Santana v. Warner
DECISION AND ORDER denying Pltf's 34 Motion for Reconsideration. The part of Pltf's motion seeking to amend his complaint is denied as moot. Signed by Senior Judge Thomas J. McAvoy on 11/20/12. (sfp, )
UNITED STATES DISTRICT COURT
NORTHERN DISTRICT OF NEW YORK
M. WARNER, Registered Nurse,
Bare Hill Correctional Facility,
Thomas J. McAvoy,
Sr. U.S. District Judge
DECISION & ORDER
Plaintiff moves pursuant to Fed. R. Civ. P. 59(e) for reconsideration of that much of
the Court’s September 12, 2012 Decision and Order that denied his Fed. R. Civ. P. 60(b)
motion. Dkt. # 34. Defendant has opposed the motion. Dkt. # 35. For the reasons that
follow, the motion is denied.
a. Commencement of the Action
Plaintiff, originally proceeding pro se and formerly an inmate in the custody of the
New York State Department of Correctional and Community Supervision (“DOCCS”),
commenced this action on April 20, 2011. See Compl. dkt. # 1. The action was brought
pursuant to 42 U.S.C. § 1983 and alleged that Defendant Warner, a nurse employed by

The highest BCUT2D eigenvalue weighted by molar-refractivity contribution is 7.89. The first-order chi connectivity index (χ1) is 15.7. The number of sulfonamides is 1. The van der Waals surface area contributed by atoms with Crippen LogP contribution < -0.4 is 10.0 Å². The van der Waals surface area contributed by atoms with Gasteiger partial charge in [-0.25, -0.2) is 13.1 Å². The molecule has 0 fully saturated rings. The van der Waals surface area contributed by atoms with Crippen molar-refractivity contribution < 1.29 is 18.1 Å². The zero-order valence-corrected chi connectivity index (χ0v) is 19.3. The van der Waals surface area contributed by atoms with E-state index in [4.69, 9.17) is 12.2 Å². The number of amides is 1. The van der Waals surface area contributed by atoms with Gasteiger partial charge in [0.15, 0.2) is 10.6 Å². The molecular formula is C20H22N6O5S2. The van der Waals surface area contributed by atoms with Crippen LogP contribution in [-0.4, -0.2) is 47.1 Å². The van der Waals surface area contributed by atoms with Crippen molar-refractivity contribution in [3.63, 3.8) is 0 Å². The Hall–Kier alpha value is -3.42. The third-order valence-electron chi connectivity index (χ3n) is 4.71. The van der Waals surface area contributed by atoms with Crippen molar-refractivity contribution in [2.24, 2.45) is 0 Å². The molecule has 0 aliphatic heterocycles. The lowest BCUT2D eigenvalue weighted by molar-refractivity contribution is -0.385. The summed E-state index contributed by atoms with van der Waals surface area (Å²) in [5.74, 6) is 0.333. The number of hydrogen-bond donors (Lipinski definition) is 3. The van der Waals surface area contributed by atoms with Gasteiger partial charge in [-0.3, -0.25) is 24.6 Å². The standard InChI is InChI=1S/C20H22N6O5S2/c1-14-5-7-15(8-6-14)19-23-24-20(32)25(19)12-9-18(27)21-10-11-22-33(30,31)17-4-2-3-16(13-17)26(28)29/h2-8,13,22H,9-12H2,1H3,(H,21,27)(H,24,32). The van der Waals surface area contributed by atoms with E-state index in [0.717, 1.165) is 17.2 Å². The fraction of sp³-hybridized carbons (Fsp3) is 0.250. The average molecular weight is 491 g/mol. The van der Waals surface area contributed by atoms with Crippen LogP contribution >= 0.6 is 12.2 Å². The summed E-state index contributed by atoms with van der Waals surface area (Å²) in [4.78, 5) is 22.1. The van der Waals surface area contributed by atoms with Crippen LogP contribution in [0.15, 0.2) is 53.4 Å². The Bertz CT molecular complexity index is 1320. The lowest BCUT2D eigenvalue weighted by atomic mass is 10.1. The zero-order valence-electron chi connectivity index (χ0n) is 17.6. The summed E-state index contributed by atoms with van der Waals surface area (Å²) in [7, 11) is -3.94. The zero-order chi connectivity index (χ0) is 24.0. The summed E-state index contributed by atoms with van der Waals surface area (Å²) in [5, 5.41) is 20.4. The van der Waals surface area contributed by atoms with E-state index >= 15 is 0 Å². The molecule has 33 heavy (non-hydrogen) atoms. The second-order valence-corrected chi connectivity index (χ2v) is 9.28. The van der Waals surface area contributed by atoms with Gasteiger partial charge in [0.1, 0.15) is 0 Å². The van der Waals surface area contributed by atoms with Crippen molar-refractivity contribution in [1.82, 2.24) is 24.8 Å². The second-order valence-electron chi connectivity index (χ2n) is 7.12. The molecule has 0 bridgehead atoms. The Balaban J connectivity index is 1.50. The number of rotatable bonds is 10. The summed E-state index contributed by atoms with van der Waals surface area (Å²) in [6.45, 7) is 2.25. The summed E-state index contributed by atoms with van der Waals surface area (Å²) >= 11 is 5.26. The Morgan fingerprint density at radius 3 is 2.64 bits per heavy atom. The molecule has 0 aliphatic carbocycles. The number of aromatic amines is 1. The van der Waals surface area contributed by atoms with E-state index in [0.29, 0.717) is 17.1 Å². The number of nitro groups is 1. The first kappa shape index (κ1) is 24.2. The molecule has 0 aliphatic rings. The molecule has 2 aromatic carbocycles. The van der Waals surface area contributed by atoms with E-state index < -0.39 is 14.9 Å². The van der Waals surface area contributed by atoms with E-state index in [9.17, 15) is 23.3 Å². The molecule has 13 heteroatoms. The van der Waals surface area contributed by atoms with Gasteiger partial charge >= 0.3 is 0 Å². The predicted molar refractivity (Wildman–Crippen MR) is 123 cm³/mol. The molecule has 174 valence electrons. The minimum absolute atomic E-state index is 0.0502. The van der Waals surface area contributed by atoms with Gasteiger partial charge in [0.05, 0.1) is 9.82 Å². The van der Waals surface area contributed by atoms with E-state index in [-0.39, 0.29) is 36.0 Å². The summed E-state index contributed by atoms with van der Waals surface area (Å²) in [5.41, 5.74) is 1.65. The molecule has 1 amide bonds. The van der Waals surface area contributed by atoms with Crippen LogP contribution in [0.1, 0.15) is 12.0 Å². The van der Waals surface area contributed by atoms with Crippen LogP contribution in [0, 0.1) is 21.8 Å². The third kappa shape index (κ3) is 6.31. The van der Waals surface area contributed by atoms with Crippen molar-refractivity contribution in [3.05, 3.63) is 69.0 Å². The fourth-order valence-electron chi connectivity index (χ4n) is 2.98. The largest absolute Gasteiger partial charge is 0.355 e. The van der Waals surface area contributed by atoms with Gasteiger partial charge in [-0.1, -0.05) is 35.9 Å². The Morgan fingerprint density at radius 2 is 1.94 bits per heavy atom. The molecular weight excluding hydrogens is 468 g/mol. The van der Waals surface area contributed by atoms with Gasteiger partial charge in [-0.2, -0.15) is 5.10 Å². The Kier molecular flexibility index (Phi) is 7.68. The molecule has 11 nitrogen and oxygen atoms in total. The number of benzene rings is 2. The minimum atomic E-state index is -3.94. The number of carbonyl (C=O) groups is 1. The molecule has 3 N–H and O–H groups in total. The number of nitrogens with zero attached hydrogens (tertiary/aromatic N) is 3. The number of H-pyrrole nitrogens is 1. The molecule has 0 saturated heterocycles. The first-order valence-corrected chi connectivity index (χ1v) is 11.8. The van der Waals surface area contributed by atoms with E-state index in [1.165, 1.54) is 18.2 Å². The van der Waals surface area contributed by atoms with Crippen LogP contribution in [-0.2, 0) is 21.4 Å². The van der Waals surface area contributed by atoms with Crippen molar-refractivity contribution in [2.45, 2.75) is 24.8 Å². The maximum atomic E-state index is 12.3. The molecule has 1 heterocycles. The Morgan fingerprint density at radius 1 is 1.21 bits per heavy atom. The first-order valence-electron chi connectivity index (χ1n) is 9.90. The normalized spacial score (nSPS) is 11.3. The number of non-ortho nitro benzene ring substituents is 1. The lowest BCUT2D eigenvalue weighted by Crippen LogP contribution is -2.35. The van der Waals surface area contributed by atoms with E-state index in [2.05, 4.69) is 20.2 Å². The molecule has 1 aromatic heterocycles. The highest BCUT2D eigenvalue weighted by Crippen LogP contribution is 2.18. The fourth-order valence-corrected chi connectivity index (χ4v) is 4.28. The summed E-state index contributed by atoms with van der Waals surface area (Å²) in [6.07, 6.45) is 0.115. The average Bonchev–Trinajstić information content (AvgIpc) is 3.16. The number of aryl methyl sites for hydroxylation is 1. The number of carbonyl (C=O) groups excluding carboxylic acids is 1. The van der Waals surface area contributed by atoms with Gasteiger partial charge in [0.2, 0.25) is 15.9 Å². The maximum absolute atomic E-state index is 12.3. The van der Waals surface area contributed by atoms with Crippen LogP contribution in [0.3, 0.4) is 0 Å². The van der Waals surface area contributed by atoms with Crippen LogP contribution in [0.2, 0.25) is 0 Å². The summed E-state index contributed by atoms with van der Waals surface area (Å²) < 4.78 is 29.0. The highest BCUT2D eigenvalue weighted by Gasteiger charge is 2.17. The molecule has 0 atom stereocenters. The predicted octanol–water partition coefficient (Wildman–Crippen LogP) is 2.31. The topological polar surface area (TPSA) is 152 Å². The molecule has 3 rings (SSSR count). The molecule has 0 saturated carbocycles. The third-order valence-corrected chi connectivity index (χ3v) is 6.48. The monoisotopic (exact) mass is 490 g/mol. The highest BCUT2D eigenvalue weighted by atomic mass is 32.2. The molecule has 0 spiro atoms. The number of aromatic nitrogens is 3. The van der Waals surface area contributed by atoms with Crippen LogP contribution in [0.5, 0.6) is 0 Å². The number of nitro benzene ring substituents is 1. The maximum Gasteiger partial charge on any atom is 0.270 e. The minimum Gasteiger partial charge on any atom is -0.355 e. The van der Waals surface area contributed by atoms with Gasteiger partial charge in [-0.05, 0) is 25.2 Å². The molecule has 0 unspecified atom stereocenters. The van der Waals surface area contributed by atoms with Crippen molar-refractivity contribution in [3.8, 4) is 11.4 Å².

DOCCS, violated Plaintiff’s constitutional rights under the Eighth Amendment by failing to
provide proper medical treatment after Plaintiff smashed his finger in a door while
incarcerated at Bare Hill Correctional Facility. Compl. Dkt. # 1. On April 21, 2011, the
Court issued an order directing Santana to either prepay the filing fee of $350.00 in full or
provide the clerk with a signed authorization form for $350.00 within 30 days of the filing
date of that Order. Santana provided the inmate authorization form on May 13, 2011, and
on the same date moved for leave to proceed in forma pauperis. Dkt. # 5, # 6. The Court
granted the in forma pauperis motion on July 22, 2011, and in that Order stated, inter alia:
Plaintiff must comply with any requests by the Clerk's Office for any
documents that are necessary to maintain this action. All parties must
comply with Local Rule 7.1 of the Northern District of New York in filing
motions. Plaintiff is also required to promptly notify the Clerk's Office
and all parties or their counsel of any change in his address; plaintiff's
failure to do so will result in the dismissal of this action.
see Dkt. # 7 (emphasis in original).
b. Summary Judgment
On August 19, 2011, Warner answered the Complaint, Dkt. # 10, and, on August
29, 2011, Warner moved for summary judgment pursuant to Fed. R. Civ. P. 56. See Dkt. #
12. The summary judgment motion was referred to the Hon. David R. Homer, United
States Magistrate Judge, for a Report-Recommendation pursuant 28U.S.C. § 636(b) and